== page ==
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Waiting for the big one

With Mount St. Helens at a Level 3 alert, onlookers near the volcano watch for signs of seismic activity on Sunday at the Castle Lake viewpoint in Washington. 
 (Associated Press / The Spokesman-Review)
With Mount St. Helens at a Level 3 alert, onlookers near the volcano watch for signs of seismic activity on Sunday at the Castle Lake viewpoint in Washington. (Associated Press / The Spokesman-Review)

MOUNT ST. HELENS NATIONAL MONUMENT, Wash. – Mount St. Helens stewed in volcanic gases and low-level earthquakes Sunday, with crowds of eager tourists hoping to glimpse an eruption that scientists said could happen immediately or take a few weeks.

A second long tremor early Sunday and an increase in volcanic gases strongly suggest magma is moving inside, researchers from the U.S. Geological Survey said. The mountain’s alert was raised to Level 3, the highest possible, after a volcanic tremor was detected Saturday for the first time since before the mountain’s 1980 cataclysmic eruption.

“I don’t think anyone now thinks this will stop with steam explosions,” geologist Willie Scott said Sunday at the Geological Survey’s Cascades Volcano Observatory in Vancouver, Wash., about 50 miles to the south.

But Scott said scientists discussed lowering the alert from a Level 3 “volcano advisory,” which indicates eruption is imminent, to a Level 2 “volcanic unrest,” which indicates an eruption is possible. They need more data before making any change, he said.

“What we haven’t gotten back today yet is a lot of field measurements – there’s a gas flight going on, a flight to use thermal imaging to look at the (lava) dome; GPS data needs to be downloaded,” Scott said Sunday. “There’s a lot of work that needs to be done. That will occur overnight and tomorrow morning.”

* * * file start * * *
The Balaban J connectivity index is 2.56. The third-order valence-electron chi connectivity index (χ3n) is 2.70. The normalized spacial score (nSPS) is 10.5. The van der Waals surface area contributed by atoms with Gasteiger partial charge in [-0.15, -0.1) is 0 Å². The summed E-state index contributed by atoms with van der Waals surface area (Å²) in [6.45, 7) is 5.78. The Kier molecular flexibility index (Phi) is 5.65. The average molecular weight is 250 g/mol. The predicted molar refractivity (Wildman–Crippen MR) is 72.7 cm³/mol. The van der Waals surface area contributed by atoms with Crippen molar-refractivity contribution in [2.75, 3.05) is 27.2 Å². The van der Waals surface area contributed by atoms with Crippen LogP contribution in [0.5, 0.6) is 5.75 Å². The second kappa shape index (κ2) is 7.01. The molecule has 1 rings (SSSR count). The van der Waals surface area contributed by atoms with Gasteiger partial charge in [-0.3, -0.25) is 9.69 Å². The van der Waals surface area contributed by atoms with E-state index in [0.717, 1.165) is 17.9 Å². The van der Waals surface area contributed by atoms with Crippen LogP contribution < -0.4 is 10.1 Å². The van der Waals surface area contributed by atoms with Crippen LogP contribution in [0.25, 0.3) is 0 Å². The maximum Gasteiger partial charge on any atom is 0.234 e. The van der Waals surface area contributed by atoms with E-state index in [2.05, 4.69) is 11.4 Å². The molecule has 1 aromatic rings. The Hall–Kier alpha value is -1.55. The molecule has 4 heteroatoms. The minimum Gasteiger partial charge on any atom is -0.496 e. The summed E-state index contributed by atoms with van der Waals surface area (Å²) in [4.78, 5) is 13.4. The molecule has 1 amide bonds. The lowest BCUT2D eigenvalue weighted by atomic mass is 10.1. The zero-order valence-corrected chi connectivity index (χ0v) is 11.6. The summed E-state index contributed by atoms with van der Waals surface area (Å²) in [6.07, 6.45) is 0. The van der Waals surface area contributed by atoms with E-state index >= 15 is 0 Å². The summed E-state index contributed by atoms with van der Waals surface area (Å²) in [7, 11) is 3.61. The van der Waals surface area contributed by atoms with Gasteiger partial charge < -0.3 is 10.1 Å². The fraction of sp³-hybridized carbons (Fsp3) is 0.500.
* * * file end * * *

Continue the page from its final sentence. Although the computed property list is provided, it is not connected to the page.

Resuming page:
Scientists said they do not expect anything close to the devastation of the May 18, 1980, explosion, which killed 57 people and coated much of the Northwest with ash.

“Of course, the volcano reserves the right to change its mind,” said monument scientist Peter Frenzen with the U.S. Forest Service, which operates the park.

Some experts had said Saturday that an explosion would probably happen within 24 hours. But as the hours passed, others cautioned that the timing is difficult to predict.

“No one is predicting it as a sure thing,” said Bill Steele at the University of Washington’s seismology lab in Seattle. “This could be going on for weeks.”

Crowds gathered along a park road at what was said to be a safe distance – about 8.5 miles from the mountain – to see what happens next. Barbecues were fired up and entrepreneurs were selling hot dogs and coffee to people camped along the side of the road in lawn chairs and pickup beds.

“It’d be neat if it spews something over and out,” said Chris Sawyer, 40, of Dundee, Ore., who had a large camera set up on a tripod at the Coldwater Ridge Visitors Center.

Hundreds of people were cleared from a popular observatory closer to the peak Saturday following a tremor and brief release of steam.